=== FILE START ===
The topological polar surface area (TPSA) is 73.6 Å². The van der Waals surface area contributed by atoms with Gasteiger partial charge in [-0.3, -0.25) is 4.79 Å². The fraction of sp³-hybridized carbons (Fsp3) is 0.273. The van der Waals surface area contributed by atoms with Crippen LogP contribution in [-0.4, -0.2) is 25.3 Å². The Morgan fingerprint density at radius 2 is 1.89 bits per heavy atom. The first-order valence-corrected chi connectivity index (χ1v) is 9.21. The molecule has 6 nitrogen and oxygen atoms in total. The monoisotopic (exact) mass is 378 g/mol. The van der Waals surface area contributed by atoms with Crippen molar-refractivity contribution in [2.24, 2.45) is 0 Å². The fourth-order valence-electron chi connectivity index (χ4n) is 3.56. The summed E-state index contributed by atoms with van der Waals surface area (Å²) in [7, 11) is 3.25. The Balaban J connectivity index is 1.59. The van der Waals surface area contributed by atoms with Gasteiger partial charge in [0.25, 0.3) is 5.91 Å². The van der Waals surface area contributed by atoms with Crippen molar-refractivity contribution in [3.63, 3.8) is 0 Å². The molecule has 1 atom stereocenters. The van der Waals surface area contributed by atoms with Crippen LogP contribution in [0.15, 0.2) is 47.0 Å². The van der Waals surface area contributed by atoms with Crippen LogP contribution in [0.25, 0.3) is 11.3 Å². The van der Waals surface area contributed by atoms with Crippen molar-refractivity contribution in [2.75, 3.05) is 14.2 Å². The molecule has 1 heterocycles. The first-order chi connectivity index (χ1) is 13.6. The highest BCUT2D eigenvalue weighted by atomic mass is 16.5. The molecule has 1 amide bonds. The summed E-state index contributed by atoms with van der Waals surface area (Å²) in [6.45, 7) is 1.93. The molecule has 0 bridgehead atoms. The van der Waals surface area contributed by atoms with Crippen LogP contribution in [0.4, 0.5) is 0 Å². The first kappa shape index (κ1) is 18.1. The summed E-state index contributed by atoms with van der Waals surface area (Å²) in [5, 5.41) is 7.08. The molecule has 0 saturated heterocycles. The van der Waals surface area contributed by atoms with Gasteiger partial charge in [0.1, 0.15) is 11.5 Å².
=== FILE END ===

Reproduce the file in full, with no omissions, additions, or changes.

The topological polar surface area (TPSA) is 73.6 Å². The van der Waals surface area contributed by atoms with Gasteiger partial charge in [-0.3, -0.25) is 4.79 Å². The fraction of sp³-hybridized carbons (Fsp3) is 0.273. The van der Waals surface area contributed by atoms with Crippen LogP contribution in [-0.4, -0.2) is 25.3 Å². The Morgan fingerprint density at radius 2 is 1.89 bits per heavy atom. The first-order valence-corrected chi connectivity index (χ1v) is 9.21. The molecule has 6 nitrogen and oxygen atoms in total. The monoisotopic (exact) mass is 378 g/mol. The van der Waals surface area contributed by atoms with Crippen molar-refractivity contribution in [2.24, 2.45) is 0 Å². The fourth-order valence-electron chi connectivity index (χ4n) is 3.56. The summed E-state index contributed by atoms with van der Waals surface area (Å²) in [7, 11) is 3.25. The Balaban J connectivity index is 1.59. The van der Waals surface area contributed by atoms with Gasteiger partial charge in [0.25, 0.3) is 5.91 Å². The van der Waals surface area contributed by atoms with Crippen molar-refractivity contribution in [3.63, 3.8) is 0 Å². The molecule has 1 atom stereocenters. The van der Waals surface area contributed by atoms with Crippen LogP contribution in [0.15, 0.2) is 47.0 Å². The van der Waals surface area contributed by atoms with Crippen LogP contribution in [0.25, 0.3) is 11.3 Å². The van der Waals surface area contributed by atoms with Crippen molar-refractivity contribution in [2.75, 3.05) is 14.2 Å². The molecule has 1 heterocycles. The first-order chi connectivity index (χ1) is 13.6. The highest BCUT2D eigenvalue weighted by atomic mass is 16.5. The molecule has 1 amide bonds. The summed E-state index contributed by atoms with van der Waals surface area (Å²) in [6.45, 7) is 1.93. The molecule has 0 bridgehead atoms. The van der Waals surface area contributed by atoms with Crippen LogP contribution in [0.4, 0.5) is 0 Å². The first kappa shape index (κ1) is 18.1. The summed E-state index contributed by atoms with van der Waals surface area (Å²) in [5, 5.41) is 7.08. The molecule has 0 saturated heterocycles. The van der Waals surface area contributed by atoms with Gasteiger partial charge in [0.1, 0.15) is 11.5 Å².